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When it comes to the “old ways,” you can’t get much closer to traditional practices than with the DIY preparation and preservation techniques of homesteading. The homesteading movement is centered on self-sufficiency, which can be traced back to the beginning of any cultural diet. Learn more about the history of homesteading, and read our seven easy ways to try out homesteading on your own.

The Movement

In the United States, the homesteading movement has evolved throughout history. It derives its name from the Homestead Act of 1862, which granted federal land to citizens in an effort to encourage expansion westward. Applicants paid a small fee and then agreed to live on and work the land for five years, after which they received an ownership title for it. A century later, homesteading was synonymous with the “back-to-the-land” counterculture of the 1960s. Today, it is a smaller-scale social movement that encourages self-subsistence and DIY food and agricultural practices as a response to large-scale production methods, and to reduce waste and increase sustainability.

Making and preserving your own food is a return to the “old ways” that we are very fond of. However, you don’t need to go west or buy your own farm to be a homesteader. It can be as simple as growing heirloom vegetables or fermenting your own sauerkraut. No matter what you choose to make, homesteading is a way to enjoy local, seasonal flavors and preserve them traditionally while avoiding the high levels of salt and sugar in processed foods common in the standard American diet.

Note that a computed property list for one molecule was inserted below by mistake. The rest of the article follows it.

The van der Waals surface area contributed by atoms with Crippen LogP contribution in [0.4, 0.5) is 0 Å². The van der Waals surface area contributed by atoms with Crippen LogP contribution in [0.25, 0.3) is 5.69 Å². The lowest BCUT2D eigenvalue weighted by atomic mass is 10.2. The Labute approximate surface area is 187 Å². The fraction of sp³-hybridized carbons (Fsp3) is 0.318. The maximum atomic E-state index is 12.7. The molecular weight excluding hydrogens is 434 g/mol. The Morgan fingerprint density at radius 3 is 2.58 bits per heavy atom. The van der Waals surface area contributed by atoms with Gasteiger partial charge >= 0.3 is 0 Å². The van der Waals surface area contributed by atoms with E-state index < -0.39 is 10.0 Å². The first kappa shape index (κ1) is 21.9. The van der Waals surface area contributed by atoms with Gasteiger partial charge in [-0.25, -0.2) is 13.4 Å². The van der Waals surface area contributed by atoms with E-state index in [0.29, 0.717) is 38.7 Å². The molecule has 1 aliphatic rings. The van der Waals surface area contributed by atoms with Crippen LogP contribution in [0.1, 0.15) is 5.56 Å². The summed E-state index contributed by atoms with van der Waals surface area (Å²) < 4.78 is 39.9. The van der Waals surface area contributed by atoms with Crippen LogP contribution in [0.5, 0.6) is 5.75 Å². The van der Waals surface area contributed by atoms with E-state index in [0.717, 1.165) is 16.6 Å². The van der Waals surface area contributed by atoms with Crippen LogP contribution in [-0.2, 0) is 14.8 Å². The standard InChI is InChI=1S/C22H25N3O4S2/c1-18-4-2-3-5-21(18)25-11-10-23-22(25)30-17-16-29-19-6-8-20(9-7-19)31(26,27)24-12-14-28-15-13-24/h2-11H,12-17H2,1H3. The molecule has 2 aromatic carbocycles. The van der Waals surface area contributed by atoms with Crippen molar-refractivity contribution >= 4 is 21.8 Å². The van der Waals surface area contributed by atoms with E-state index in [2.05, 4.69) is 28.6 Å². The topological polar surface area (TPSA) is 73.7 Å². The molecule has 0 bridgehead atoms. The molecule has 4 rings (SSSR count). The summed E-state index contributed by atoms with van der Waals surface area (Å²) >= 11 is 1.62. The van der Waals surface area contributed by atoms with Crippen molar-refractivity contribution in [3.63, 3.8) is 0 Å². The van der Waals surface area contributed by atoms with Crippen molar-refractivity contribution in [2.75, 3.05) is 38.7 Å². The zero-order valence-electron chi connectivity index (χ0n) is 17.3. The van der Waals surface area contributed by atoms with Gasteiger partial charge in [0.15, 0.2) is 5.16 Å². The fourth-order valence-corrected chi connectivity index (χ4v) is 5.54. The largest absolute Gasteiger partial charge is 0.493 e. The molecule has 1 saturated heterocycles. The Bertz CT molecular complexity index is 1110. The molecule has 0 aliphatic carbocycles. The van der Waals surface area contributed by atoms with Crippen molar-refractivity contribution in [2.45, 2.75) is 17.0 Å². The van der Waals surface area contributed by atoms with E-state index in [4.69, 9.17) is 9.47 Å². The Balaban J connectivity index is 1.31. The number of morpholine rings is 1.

7 Easy Ways to Start Homesteading
  1. Plant herbs or vegetables. Whether you have a big backyard, a balcony or deck, or just a little space on a window sill, you can grow something for yourself! Try herbs such as basil or parsley, or a small pot of tomatoes.
  2. Try pickling or fermenting. Infuse your diet with unique, homemade flavors by pickling or fermenting your own vegetables. Fermented foods are good for your gut, and we can help get you started with this recipe for curtido.
  3. Bake your own bread. Change up your sandwich bread routine by trying your hand at making fresh, whole grain bread. And you don’t have to limit yourself to traditional loaves. The Oldways Whole Grains Council has compiled videos on everything from crackers to pizza dough!
  4. Make nut butter. Nuts are a healthy component of traditional diets, and there are more ways to enjoy them than eating them raw. Try replacing your peanut butter with a range of nut butters — you can even customize the flavor to suit your preference.
  5. Explore a new traditional diet. Every traditional cultural diet is based on our ancestors eating seasonally and sustainably while enjoying nutritious and flavorful food. Oldways provides you with historical background and resources to get you started with five traditional diets.
  6. Teach a cooking class. One of the best ways to support Oldways and the homesteading techniques of traditional diets is to teach others how to prepare their own ingredients and cook from scratch. One great example is our A Taste of African Heritage cooking and nutrition class series.
  7. Curl up with a book. Still curious about different homesteading techniques? In addition to classes, there are a variety of books available to get you started. To name just two, read about the history behind historical diets in The Oldways Table, or enhance your DIY skills with the Do-It-Yourself Cookbook.

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